Carpet Buying Guide
Buying carpet is the third most expensive purchase the average homeowner will make. Purchasing carpet ranks behind the purchase of a home and a new car as the most common and most expensive single purchases in dollar terms. While most purchasers carefully consider the current condition, anticipated life, anticipated repairs, the cost of maintenance, resell value etc. in the purchase of a home or new automobile, the primary decision in the purchase of new carpet typically rests with color and whether it will match the sofa or wallpaper.
For most consumers, carpeting is a blind item in which the purchase decision weighs heavily on the salesperson’s recommendations. Little does the consumer know that the salesperson may have been selling TV’s or washing machines two weeks prior. In addition, most retail carpet salespeople take the path of least resistance during the sales presentation. They tend to lead the consumer to products that other consumers have purchased in the past or they search for a product with a color line that offers the specific color that a consumer is seeking. After much deliberation as to specific color or a specific shade, the consumer plunks down a 50% down payment and waits for the happy day to arrive when the carpet is to be delivered.
When the happy day arrives, the carpet installers show up three hours late and take two days longer to install the carpet than promised. The happy day begins to sour. One month following the carpet installation, the visible seams that were supposed to disappear are still noticeable and the coffee stain beside the sofa has permanently stained the. The traffic lanes have begun to change in texture and the new owner is certain the carpet is beginning to “wear” so the retailer is called to inspect the carpet. The salesperson is now selling TV’s again, but the store manager assures that someone will be out to inspect the carpet. After four weeks have passed, no one has been out to examine the carpet, so the store manager is again called and he explains they are waiting on a factory representative to travel into the area to make the inspection. Four weeks later, the manager is again contacted and he explains that a factory rep will be in the area in two weeks.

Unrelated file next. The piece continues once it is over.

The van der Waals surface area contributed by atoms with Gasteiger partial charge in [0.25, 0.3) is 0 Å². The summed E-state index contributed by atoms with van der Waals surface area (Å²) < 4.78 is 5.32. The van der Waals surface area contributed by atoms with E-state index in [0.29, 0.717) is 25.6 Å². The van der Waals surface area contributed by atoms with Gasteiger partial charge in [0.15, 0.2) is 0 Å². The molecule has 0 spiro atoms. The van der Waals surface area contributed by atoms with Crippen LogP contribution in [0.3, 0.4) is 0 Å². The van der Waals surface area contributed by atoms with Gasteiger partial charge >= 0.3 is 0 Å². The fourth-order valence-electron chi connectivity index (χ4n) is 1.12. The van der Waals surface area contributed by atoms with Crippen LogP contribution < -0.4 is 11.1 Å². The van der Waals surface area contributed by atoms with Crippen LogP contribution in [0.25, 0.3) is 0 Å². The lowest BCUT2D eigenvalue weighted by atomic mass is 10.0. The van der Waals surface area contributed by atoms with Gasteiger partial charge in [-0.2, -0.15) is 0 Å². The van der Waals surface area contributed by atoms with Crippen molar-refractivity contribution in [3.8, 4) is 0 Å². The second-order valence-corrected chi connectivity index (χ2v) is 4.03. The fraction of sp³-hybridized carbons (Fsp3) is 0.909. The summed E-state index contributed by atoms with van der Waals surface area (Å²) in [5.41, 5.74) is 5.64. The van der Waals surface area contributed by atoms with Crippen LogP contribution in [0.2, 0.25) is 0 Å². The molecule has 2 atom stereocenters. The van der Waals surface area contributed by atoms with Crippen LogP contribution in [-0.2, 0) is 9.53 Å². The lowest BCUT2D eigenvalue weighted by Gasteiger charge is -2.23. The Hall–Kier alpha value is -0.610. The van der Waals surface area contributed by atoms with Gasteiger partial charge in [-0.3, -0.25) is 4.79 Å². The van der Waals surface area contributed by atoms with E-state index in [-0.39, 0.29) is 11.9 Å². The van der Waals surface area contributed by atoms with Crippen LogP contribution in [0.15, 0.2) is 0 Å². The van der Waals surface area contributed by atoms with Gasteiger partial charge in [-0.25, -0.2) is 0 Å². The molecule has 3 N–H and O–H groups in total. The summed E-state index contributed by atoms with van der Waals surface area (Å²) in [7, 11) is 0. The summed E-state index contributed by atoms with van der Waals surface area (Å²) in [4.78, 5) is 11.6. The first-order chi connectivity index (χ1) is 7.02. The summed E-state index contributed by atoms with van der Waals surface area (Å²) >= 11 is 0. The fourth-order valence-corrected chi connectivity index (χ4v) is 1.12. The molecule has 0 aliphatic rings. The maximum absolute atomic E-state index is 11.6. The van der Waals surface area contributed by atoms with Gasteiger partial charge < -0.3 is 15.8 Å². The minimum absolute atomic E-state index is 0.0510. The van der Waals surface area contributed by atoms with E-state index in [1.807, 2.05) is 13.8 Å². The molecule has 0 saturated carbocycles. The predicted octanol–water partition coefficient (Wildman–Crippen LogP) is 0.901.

While this scenario may appear to be an exception, it is more likely the rule with a large percentage of carpet purchases. In new homes, where builder grade carpet has been used, this scenario occurs quite frequently. Often the happy new homeowner has upgraded from the builder basic carpet, but the scenario is repeated time and again.
The carpet manufacturer can not always receive blame that these incidents occur. Thousands of carpet styles are manufactured, many offer very good performance characteristics. However, most consumers purchase items that offer perceived value rather actual value. In most instances, when a consumer is given a choice between a product with obvious value and perceived value, obvious value seldom is selected. While most manufacturers would prefer that obvious quality be sold, the manufacturer must provide products based on consumer demand.